IAAFWC 2009 Track in Berlin, Germany
BERLIN - After collecting my media credential this afternoon, I walked
over to Stadio Olympico to look around there less than 18 hours before the
start of the IAAF World Championship Track and Field Meet.
Workers were still doing their thing. For a coach who struggles at times
to put on high school meets, it made me feel good to see that not
everything was in place, and that there were still dozens of people
running around to get things right. The jump pits were in the middle of
the pole vault runway, and the pole vault pits and jump box were nowhere
to be seen. The protective screen wasn't on the hammer cage yet.
But I have faith in the German organizational capabilities; no doubt all
will be in order by tomorrow at 10 am local time.
The Olympic Stadium itself is amazing. A massive, gray concrete structure,
it was the site of the 1936 Olympics where Jesse Owens famously won four
gold medals and made Hitler's Aryan superiority stand look ridiculous.
But once you get inside the stadium, you don't see much that reminds you
of 1936. A partial glass and steel roof extends over the spectators. The
bright blue track and trendy pale green infield look sensational. Three
huge video screens are placed around the stadium, and the VIP area was
highlighted with large, potted plants.
The press area was dotted with screens and Ethernet connections. I sat
down to take a look at the "Epson Press Information Program" that was on
the touch screens and found everything was right there. One touch and you
get the all-time best list for an event, another and you get live results.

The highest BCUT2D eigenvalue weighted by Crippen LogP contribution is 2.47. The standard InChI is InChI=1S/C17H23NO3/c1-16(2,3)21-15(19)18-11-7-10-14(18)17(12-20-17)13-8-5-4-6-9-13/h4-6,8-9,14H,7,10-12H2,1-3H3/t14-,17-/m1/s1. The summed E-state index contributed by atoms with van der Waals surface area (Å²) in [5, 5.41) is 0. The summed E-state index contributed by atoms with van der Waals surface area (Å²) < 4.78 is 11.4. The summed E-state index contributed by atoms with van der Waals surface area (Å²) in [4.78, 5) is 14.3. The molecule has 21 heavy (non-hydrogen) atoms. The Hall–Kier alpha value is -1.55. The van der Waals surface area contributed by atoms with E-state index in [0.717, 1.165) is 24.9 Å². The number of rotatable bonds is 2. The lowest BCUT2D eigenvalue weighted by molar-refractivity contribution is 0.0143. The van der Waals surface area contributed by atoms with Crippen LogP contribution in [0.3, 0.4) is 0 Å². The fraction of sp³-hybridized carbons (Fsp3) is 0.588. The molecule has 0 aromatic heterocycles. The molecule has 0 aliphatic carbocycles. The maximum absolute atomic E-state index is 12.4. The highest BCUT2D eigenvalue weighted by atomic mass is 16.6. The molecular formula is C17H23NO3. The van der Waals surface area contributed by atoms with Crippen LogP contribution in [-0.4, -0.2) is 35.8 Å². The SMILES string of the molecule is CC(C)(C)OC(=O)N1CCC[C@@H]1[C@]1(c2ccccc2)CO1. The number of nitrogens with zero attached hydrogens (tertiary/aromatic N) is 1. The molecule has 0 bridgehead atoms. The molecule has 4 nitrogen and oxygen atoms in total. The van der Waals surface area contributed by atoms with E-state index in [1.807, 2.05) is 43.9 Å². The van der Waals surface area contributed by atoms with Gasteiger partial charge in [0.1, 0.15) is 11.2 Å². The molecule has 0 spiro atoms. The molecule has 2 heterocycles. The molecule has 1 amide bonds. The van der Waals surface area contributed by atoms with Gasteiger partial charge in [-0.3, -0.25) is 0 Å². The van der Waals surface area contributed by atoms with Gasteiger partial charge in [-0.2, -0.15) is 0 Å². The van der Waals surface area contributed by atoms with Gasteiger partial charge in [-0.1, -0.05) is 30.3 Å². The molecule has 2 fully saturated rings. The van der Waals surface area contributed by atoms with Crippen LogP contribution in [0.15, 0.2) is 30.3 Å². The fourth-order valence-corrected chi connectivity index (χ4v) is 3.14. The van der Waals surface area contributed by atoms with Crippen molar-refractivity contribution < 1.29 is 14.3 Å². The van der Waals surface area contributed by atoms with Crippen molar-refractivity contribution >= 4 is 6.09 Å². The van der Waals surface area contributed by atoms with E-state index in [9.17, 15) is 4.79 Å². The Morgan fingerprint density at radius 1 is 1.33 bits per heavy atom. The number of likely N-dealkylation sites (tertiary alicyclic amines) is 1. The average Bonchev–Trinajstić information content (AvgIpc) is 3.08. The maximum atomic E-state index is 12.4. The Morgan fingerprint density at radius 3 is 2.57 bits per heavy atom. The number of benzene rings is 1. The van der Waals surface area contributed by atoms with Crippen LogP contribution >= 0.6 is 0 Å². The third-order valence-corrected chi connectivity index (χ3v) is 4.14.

Pretty cool stuff.
As is usually the case on the first weekend of major championship meets,
the focus Saturday and Sunday will be on the men's 100 meters. This time
we have the clash of titans, with the colorful Usain Bolt, who captured
the world's attention in Beijing, back to do battle with the 2007 champion
Tyson Gay, who has overcome a chronic hamstring injury to post some very
fast times so far this year. The overwhelming consensus seems to be that
Bolt is untouchable.
Tomorrow the sprinters will run the first and second rounds, with 12 heats
scheduled in the first round. Bolt will run in heat 9 and Gay in heat 11.
There are sure to be fireworks right from the start.
In contrast, there are only 6 heats of the women's 400 meters scheduled.
It was very interesting to see that Claudia Yemelia of Bahrain, with a
personal best of 55.79, drew a better lane than Sanya Richards, the
odds-on favorite who has run 48.70. In this qualifiying heat, Sanya will
be in lane 7, while Claudia, the slowest entrant, gets the best lane - the
5th. I don't think it will help her. Sanya will still run a lot faster.
One major bit of news in the women's 10,000 meters. Tirunesh Dibaba, the
Olympic 5,000 meter champion and one of the favorites in the 10K here, has
withdrawn due to injury. She is still hoping to be back for the 5,000
later in the week. Her withdrawal may provide a brighter glimmer of hope
for Shalane Flanagan and Amy Begley, the Americans who hope to build on
the breakthrough race of Shalane's bronze medal showing at Beijing.
It all gets started tomorrow.